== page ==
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Thread: Liquid emulsion

  1. #11
    Wishy's Avatar
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    Retro photographic also has this in stock (Adox Lux Liquid under chemicals)

  2. #12
    El Gringo's Avatar
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    Quote Originally Posted by Ian Grant View Post
    Why would Liquid emulsions be listed in a Chemicals/Developer section, they aren't processing chemicals

    Ian
    My post made sense when I wrote it! Just goes to show that you shouldn't start answering questions until after you've had some caffeine
    Rhys

  3. #13

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    Last edited by Erik Hartmann; 03-05-2008 at 06:36 AM. Click to view previous post history.
    erik hartmann
    my very humble AP-Gallery:
    http://nehartmann.dk/eh-analog/

  4. #14

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    i believe forumulte sold by the formulary is similar to (if not rebranded and the same as ) the maco/black cat.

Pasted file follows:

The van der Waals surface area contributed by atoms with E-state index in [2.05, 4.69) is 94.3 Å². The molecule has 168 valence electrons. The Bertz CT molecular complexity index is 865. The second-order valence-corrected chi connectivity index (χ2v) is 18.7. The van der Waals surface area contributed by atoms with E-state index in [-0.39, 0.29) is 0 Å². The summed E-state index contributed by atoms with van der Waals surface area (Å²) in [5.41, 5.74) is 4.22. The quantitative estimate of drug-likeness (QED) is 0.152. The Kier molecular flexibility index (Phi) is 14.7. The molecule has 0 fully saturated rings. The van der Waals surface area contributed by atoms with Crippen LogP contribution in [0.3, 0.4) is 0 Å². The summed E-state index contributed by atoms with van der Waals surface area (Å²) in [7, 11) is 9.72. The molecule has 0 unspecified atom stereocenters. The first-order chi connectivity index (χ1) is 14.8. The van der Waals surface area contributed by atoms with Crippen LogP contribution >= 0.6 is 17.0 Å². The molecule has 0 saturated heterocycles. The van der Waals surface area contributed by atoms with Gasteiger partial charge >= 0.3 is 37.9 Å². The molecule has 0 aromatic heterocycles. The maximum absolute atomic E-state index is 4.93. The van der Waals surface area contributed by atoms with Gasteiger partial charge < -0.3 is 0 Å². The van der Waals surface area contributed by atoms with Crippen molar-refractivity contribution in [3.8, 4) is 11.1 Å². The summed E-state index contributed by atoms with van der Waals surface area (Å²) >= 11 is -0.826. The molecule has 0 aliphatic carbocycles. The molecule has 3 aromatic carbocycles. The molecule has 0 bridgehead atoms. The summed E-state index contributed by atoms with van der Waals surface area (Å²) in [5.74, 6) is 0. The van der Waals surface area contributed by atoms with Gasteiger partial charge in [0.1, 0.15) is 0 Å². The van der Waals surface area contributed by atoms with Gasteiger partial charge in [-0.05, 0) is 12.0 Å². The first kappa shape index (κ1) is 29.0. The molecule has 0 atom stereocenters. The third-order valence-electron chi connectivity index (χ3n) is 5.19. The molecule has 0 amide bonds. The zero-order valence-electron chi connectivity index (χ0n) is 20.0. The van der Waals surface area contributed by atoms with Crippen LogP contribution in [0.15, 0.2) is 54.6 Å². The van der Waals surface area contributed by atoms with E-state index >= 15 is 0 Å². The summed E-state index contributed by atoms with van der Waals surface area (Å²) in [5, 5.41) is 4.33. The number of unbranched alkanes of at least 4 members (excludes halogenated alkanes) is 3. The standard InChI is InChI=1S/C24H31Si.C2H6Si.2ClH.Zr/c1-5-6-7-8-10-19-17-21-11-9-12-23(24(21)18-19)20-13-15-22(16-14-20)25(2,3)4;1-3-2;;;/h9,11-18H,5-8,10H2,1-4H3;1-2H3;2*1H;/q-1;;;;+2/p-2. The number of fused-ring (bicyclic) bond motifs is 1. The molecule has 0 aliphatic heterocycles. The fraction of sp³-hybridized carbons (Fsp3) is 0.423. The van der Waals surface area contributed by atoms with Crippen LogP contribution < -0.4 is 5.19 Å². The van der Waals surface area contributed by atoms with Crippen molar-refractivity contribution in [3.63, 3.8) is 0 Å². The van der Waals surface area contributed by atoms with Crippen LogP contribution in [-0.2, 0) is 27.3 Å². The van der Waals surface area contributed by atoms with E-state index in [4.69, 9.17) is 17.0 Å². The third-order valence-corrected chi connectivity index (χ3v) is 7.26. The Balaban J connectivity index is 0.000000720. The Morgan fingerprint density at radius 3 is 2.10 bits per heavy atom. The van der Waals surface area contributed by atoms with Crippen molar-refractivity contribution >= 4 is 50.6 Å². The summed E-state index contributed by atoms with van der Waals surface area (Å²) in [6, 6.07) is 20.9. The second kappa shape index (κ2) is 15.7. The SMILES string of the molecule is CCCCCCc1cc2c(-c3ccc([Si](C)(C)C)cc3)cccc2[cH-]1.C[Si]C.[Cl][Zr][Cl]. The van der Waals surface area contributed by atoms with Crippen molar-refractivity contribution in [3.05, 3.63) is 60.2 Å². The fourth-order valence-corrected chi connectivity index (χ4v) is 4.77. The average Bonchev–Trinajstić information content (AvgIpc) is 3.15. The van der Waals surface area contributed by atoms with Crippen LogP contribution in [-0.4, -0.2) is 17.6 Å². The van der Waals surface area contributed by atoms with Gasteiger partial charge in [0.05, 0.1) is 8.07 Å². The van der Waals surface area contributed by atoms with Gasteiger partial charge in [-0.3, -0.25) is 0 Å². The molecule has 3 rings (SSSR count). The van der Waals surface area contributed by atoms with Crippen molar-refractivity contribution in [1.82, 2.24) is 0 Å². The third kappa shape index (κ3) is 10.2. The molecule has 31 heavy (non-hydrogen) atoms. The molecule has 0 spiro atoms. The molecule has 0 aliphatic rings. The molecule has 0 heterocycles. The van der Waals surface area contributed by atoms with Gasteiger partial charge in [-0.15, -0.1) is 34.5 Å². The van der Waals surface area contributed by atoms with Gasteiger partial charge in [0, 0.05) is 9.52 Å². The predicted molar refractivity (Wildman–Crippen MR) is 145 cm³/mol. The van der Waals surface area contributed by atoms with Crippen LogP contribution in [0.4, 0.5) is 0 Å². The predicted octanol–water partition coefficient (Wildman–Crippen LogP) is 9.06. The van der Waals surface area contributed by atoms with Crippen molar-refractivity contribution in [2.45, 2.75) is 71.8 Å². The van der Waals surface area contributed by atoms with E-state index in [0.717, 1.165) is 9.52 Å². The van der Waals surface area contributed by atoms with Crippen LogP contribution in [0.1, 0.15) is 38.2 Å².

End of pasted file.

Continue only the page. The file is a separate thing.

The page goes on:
luminos used to also make some, wish they still did, it was the same relative asa as slow film ...

    john

  5. #15
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    Quote Originally Posted by RH Designs View Post
    http://www.silverprint.co.uk/altproc1.html

    I've been toying with the idea of trying some as well.
    yes - that's the one!

    SO easy to use - one coating and you're there.
    make sure you use a brush without any metals on it (hake brushes).

    the 1 liters are on their way back, as far as I know.
    (unfortunately not the 5liters though)

    any question on this, just ask.

    (it is really easy to make your own emulsion also - if you stick to the simplest of recipies...)

    good luck - it is highly addictive!

  6. #16